The finding was all the more remarkable because it pointed to a specific treatment strategy. In 2006, the pharmaceutical company Bristol-Myers Squibb released a drug called Sprycel, which works very similarly to Gleevec, targeting the specific types of proteins that both the Philadelphia chromosome and the NUP214-ABL1 gene produce. Experiments had shown that Sprycel would be particularly effective in Myrrah’s case.

So now the path forward was clear: Myrrah’s doctors would add Sprycel to the traditional chemotherapy cocktail she was receiving, and continue giving her the drug for as long as it took to wipe out any remaining cancer cells.

Hope for Others

On a recent Wednesday morning, about twenty-five Columbia physicians and medical researchers gathered in a conference room at CUMC to update one another on cases they were working on as part of the PIPseq program. Mansukhani took the floor first, presenting his team’s analyses of the DNA of several children recently admitted to the hospital. He spoke in the dense, super specialized language of genetics, using alphanumeric code to describe the glitches in the children’s genes. “We found a mutation at c.884C>T, p.P295 in 104 of one thousand cells,” he said, referring to a young boy with a tumor. The physicians peppered him with questions: “Isn’t that in the same region as the famous Sonic Hedgehog mutation?” “Would we expect to find a mutation there in someone with this kind of tumor?” “What does this tell us about his chances of relapse?” Andrew Kung, after presiding over a lengthy discussion of the case, summarized the group’s consensus: the physicians should start the boy on a standard chemotherapy regimen, and the analysts would continue looking for clues about what experimental drugs he might be given, should he need an alternative.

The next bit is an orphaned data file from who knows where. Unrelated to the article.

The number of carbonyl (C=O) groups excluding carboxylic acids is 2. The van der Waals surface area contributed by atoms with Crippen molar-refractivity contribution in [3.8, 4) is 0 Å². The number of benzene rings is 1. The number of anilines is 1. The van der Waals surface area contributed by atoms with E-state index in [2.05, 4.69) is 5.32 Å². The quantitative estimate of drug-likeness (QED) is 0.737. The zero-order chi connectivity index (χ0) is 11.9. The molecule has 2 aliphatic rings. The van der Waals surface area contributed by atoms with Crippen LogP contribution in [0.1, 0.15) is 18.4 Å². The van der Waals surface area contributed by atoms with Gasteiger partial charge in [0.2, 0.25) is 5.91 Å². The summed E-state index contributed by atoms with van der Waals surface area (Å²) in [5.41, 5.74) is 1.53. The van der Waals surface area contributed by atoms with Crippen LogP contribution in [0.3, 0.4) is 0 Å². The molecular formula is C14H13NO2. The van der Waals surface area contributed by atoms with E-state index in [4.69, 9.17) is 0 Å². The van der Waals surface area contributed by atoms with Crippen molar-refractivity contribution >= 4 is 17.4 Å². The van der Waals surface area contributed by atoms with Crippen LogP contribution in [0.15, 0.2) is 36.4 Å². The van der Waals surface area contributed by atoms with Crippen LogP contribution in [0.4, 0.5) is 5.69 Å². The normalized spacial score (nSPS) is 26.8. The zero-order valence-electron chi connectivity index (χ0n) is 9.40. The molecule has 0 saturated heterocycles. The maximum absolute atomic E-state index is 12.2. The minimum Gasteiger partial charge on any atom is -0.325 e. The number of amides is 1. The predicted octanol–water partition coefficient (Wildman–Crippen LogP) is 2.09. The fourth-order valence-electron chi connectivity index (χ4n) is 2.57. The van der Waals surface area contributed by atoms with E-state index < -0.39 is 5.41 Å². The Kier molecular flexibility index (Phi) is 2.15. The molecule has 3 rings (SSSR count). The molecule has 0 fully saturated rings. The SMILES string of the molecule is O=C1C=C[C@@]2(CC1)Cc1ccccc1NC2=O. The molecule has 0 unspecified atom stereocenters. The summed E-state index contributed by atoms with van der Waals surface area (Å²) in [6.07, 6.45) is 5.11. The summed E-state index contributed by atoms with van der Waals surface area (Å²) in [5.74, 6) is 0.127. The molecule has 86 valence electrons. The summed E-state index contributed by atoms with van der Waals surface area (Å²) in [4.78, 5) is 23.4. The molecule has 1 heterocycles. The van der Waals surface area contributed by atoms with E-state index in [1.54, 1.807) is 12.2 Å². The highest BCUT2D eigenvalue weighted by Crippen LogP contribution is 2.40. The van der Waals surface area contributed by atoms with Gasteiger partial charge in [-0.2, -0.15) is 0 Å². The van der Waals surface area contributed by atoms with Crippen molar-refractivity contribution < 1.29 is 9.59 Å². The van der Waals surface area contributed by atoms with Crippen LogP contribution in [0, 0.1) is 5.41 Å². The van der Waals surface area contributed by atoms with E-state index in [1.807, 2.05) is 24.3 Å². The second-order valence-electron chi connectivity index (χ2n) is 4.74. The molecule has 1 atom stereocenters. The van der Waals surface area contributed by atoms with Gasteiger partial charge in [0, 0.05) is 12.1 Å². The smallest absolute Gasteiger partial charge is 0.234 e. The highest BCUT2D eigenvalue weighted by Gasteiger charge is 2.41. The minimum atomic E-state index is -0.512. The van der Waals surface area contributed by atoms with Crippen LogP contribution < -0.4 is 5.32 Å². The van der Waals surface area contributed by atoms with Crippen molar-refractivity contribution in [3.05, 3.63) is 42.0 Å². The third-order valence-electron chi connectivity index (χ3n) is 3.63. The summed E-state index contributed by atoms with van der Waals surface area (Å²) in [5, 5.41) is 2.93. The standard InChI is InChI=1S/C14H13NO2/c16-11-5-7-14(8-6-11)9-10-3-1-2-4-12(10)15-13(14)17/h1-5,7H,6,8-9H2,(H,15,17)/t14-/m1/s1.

After the meeting, Kung expressed his excitement at seeing physicians and medical researchers collaborating so intimately: “Five years ago, that wouldn’t have happened. It’s our ability to bring together experts from across the entire medical center that makes precision medicine work.”

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Comments

Outstanding article. Grateful that there are so many individuals dedicated towards finding the various cures for cancer. This research is different and exciting. Talk about thinking out of the box! Thank you!